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Interactive whiteboard Resources for Teachers - Teacher LED

Grades
K to 12
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This site has great simulations in Math that can be used with an Interactive Whiteboard. Math categories include "Algebra," "Data Handling," "Number," "Shape, Space, and Measure," and...more
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This site has great simulations in Math that can be used with an Interactive Whiteboard. Math categories include "Algebra," "Data Handling," "Number," "Shape, Space, and Measure," and "General Maths." Specific topics include "Reading Scales," "Rotational Symmetry," "Shop Addition," "Prime Snakes," and "Number Cylinder." Information and ideas for use on each Interactive can be found both on the site and as an Adobe PDF download. This site requires Flash. You can get it from the TeachersFirst Toolbox page..

tag(s): addition (227), data (162), division (161), multiplication (212), numbers (197), prime numbers (31), subtraction (187), symmetry (51), vision (79)

In the Classroom

Show difficult-to-understand concepts on the interactive whiteboard or projector. Use these Interactives by having students predict outcomes and then carry out the experiment, such as in rolling die to determine probabilities. Students can then apply the information to a new set of problems. Use many of the interactives as a class game. Though perfect for the whiteboard, they can also be used on individual computers or as a computer learning station.
  This resource requires Adobe Flash and PDF reader software like Adobe Acrobat.

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What's Special About This Number - Erich Friedman

Grades
4 to 12
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This unusual website shares the "uniqueness" of a multitude of numbers. The numbers range from 0 - 9,999. This website teaches you what the only even prime number is, what ...more
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This unusual website shares the "uniqueness" of a multitude of numbers. The numbers range from 0 - 9,999. This website teaches you what the only even prime number is, what a narcissistic number is, what the smallest number with 14 divisors is, and a LOT of other interesting mind-stretching information. The highlight of this website is the ability to click on math terms to learn more about the topic.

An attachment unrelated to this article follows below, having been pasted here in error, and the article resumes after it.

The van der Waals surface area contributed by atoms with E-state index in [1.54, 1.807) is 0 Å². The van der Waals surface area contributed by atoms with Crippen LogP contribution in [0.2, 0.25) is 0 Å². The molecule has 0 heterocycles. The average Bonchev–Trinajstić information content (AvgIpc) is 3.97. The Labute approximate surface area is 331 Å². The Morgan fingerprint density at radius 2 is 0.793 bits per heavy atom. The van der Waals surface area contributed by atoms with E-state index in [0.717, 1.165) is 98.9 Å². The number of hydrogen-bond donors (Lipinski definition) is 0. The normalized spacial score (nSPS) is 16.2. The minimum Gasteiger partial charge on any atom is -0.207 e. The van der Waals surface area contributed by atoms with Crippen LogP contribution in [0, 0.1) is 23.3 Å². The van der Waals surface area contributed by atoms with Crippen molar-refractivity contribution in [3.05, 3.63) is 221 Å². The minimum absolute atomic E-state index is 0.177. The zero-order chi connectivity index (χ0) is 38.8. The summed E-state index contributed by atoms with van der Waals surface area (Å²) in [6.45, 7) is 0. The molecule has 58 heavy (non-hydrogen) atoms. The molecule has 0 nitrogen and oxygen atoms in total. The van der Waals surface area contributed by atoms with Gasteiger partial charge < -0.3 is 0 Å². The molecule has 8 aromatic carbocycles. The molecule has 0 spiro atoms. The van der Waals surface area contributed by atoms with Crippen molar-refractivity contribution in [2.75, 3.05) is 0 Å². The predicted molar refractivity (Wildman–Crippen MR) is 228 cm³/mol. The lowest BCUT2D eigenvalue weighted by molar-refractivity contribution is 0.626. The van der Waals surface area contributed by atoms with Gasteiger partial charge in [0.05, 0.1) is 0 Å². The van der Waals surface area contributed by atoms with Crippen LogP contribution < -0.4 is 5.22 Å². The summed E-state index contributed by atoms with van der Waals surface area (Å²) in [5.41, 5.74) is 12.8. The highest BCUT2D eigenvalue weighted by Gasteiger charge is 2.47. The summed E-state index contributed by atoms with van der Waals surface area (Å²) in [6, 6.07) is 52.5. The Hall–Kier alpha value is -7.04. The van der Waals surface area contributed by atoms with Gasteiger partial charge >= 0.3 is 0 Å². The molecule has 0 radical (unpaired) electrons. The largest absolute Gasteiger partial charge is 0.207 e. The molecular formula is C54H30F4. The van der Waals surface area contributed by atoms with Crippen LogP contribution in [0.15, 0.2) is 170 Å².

tag(s): angles (88), median (23), numbers (197), roman numerals (9), vocabulary (320)

In the Classroom

This is one of those sites that you have see to appreciate. Share the site on an interactive whiteboard. In more advanced classes, project a number on the screen as students walk in. Have students try to figure out what might make this number "special." Have students share their responses. This is a great "number of the day/mind-stretcher of the day" activity.

Or have students work on individual computers. Choose several of the numbers that relate to a topic that you are teaching (such as the square root), and have individual students learn about the number and then teach the class what they learned. Extend the idea by having students create "what's special" PowerPoint slides or wiki pages about favorite numbers. What better way to develop true number sense and excitement about math as a mental game.

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Mysterious Places: Ancient Civilizations Modern Mysteries - Mysterious Places

Grades
4 to 12
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Students are always fascinated by the mysteries of the past, and wondering how those in ancient history managed feats of construction that would be difficult even today. Perhaps nothing...more
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Students are always fascinated by the mysteries of the past, and wondering how those in ancient history managed feats of construction that would be difficult even today. Perhaps nothing sparks student interest more than the phrase, "no one knows". This site seeks to explore several "mysterious places" in the world--places whose origins or purposes are lost to antiquity. In addition, the sponsors of the site hope to raise money to ensure these monuments are not endangered in the future. Currently, the featured locations include Easter Island, Stonehenge, the dwellings of the Tellem people of Mali, West Africa, and the Mayan cities of Mexico (still under construction). Each section contains stunning photography, and a variety of resources on the history and mystery of the site. A section entitled "educator link" promises lesson plans and other teachers' resources, but is not finished. The site offers great potential, some of which has already been realized. It's worth checking out now, and perhaps in the future when more of its resources are up and running. This site requires Flash. You can get it from the TeachersFirst Toolbox page.

tag(s): africa (166), mayans (14), mysteries (22)

In the Classroom

This site might be offered to students doing independent research or included as "real" mysteries during a reading or literature unit on mysteries. The information could augment a lesson plan from a standard text with its lovely photos. It could be an option for exploration by accelerated students who have completed a unit on ancient history. Teachers should be aware that there is an on-line forum as a part of this site which requires registration. Its content is completely peripheral to the site, and students should simply be instructed to avoid it.
 This resource requires Adobe Flash.